The Dictator got up angrily, his face a crimson red. “ Let the war come. I will not even consider my decision. I know what I am doing is right. Let U.S.A go to the dogs! This war is meant to be. It will happen.” Saying so, the dictator stormed out of the room with his translator not far behind. The latter didn't understand much of the conversation for he wasn't privy to the contents of the pouch but he understood this very well: the war was going to happen. When people looked inside the room, the found the Cardinal sitting quietly, helplessly and tired. He had done his best to stop the tyrant. But he knew the war would happen.
And the war did happen.
30 December 2006, Iraq: Two days later, a new year would begin. A year with new hopes, promises, newfound happiness, and sorrow – a new era would begin. But Saddam Hussein would never live to see it. As he waited for his death in the military base, Camp Justice, he fell into a silence of cogitation like every man waiting for his death. Where did he go wrong? – he thought he was invincible. He was a good Muslim - he lived his life according to the Quran, he loved his family and people. He stood for what he thought was right. He took out his wallet that he would have to give up very soon and from it, he took out a small photo and a letter. The letter and photo had never left his wallet because perplexingly, reading the letter and looking at the photograph quite a sense of tranquility. For that, he always thanked the Pope in his mind. He never quite understood the photo or the letter but he knew he should have paid more attention to it. He requested the letter and photo to be burnt before his death. And just like that, he went to the gallows, waiting for his execution.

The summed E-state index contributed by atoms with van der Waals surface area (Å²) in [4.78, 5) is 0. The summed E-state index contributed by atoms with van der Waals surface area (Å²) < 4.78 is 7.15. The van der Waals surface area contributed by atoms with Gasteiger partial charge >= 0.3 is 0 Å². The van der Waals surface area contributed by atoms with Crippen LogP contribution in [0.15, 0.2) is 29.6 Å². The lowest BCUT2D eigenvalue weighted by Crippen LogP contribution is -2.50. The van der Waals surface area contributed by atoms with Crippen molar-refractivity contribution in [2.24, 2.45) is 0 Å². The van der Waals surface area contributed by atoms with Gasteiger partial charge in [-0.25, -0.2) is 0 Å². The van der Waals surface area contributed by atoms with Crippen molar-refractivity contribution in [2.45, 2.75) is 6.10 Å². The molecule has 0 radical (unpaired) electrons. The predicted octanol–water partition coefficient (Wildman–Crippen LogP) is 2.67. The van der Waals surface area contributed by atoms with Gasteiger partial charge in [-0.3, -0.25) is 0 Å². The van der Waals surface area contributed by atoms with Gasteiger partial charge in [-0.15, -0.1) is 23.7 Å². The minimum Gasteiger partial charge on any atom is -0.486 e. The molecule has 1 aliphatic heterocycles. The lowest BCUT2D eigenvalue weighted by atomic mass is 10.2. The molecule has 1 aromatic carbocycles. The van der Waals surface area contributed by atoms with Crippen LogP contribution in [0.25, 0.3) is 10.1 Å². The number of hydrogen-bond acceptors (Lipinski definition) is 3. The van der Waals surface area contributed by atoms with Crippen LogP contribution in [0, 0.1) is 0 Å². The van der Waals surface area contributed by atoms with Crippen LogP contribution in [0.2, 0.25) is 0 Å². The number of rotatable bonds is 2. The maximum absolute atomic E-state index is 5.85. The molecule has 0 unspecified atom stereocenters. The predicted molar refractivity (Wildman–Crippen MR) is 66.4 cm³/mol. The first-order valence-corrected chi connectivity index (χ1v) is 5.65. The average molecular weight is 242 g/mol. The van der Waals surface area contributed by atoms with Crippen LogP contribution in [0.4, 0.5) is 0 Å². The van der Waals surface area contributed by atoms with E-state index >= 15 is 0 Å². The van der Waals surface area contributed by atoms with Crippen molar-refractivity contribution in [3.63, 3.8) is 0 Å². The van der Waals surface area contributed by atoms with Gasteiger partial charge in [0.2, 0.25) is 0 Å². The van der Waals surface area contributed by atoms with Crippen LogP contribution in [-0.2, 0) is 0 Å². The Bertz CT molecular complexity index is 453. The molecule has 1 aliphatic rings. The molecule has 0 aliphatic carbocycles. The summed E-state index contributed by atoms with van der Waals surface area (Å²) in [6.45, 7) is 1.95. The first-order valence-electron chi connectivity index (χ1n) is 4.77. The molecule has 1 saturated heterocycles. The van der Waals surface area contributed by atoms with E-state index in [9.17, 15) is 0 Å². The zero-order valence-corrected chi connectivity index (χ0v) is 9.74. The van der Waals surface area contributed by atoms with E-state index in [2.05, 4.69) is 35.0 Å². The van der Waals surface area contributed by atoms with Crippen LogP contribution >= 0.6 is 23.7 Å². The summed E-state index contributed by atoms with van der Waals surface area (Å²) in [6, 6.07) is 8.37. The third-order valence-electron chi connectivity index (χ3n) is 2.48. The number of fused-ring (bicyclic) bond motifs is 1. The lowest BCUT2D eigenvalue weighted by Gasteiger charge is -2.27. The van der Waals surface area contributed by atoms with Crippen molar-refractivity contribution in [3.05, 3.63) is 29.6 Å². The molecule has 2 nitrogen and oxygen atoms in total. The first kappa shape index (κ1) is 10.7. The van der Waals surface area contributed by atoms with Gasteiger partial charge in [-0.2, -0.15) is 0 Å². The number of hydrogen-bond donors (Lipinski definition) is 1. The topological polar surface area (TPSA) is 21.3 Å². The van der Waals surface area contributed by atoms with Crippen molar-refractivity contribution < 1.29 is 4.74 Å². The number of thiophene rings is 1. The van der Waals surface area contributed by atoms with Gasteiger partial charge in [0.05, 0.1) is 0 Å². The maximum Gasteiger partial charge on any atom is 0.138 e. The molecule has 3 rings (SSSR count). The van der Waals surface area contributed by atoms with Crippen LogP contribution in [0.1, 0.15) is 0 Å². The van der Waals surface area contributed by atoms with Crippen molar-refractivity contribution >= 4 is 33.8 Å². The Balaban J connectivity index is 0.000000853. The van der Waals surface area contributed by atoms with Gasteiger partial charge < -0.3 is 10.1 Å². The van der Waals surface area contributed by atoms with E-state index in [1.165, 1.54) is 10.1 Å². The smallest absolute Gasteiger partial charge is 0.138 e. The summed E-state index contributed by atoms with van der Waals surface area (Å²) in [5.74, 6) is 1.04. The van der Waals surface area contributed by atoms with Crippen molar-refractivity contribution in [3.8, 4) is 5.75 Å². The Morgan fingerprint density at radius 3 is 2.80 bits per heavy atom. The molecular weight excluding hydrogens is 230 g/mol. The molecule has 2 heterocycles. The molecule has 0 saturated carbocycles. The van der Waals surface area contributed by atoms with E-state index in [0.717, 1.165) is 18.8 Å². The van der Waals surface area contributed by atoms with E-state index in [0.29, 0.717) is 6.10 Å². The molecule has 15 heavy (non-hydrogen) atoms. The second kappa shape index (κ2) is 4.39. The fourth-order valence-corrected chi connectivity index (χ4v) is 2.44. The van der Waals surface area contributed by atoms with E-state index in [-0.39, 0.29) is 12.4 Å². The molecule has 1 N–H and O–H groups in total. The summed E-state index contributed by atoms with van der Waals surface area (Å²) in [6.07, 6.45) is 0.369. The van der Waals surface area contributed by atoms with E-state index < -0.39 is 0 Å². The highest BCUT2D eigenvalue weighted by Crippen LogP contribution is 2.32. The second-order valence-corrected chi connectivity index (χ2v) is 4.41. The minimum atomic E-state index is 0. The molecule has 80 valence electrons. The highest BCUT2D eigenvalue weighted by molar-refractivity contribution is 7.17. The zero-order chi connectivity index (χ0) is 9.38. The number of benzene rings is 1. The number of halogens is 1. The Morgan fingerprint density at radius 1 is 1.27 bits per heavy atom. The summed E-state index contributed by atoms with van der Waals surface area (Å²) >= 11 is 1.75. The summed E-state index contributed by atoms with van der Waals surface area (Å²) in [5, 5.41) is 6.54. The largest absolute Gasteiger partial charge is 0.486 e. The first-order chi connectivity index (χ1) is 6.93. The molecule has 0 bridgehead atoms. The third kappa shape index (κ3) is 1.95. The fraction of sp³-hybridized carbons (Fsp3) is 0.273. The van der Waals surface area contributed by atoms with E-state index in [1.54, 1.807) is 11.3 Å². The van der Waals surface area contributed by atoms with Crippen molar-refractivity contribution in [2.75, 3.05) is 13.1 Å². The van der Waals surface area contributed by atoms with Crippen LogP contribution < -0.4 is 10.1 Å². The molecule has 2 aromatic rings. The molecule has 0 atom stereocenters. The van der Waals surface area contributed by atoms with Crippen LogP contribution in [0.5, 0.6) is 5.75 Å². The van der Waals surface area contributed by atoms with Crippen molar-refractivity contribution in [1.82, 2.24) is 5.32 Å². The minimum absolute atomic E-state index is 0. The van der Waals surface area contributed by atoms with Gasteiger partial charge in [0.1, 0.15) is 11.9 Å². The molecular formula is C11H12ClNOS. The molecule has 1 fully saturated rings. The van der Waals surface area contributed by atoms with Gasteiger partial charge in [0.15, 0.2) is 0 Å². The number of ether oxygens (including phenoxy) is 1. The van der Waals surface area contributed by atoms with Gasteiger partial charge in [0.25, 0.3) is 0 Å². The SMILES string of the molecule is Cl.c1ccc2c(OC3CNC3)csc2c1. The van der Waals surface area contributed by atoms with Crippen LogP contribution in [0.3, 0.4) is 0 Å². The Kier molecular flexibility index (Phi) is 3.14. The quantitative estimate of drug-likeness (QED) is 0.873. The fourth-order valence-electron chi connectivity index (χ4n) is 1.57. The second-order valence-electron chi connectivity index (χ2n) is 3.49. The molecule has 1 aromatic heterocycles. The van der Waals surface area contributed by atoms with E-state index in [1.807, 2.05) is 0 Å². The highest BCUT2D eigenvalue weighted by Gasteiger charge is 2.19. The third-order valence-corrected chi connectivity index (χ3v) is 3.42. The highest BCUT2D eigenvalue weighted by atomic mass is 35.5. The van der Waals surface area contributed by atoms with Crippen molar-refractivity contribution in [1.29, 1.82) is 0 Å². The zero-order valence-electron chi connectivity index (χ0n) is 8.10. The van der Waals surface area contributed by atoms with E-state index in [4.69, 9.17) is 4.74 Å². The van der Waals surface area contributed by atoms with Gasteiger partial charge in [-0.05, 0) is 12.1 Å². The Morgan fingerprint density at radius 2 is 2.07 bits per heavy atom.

Like a true Muslim, he recited the Shahada twice and roared, “Allah hu Akbar!” - but what he couldn't obliterate from his mind were the contents of the letter. It made so much sense now, with the noose around his neck and the trap door of the gallows beneath him. At 6:00, the proud Dictator was executed. If only people had understood what was going on his mind right before his death, they would have known that he had finally figured out what the letter was all about. He had figured out what he should have done differently. His last thoughts - “Oh Frida!” and then Saddam Hussein was no more.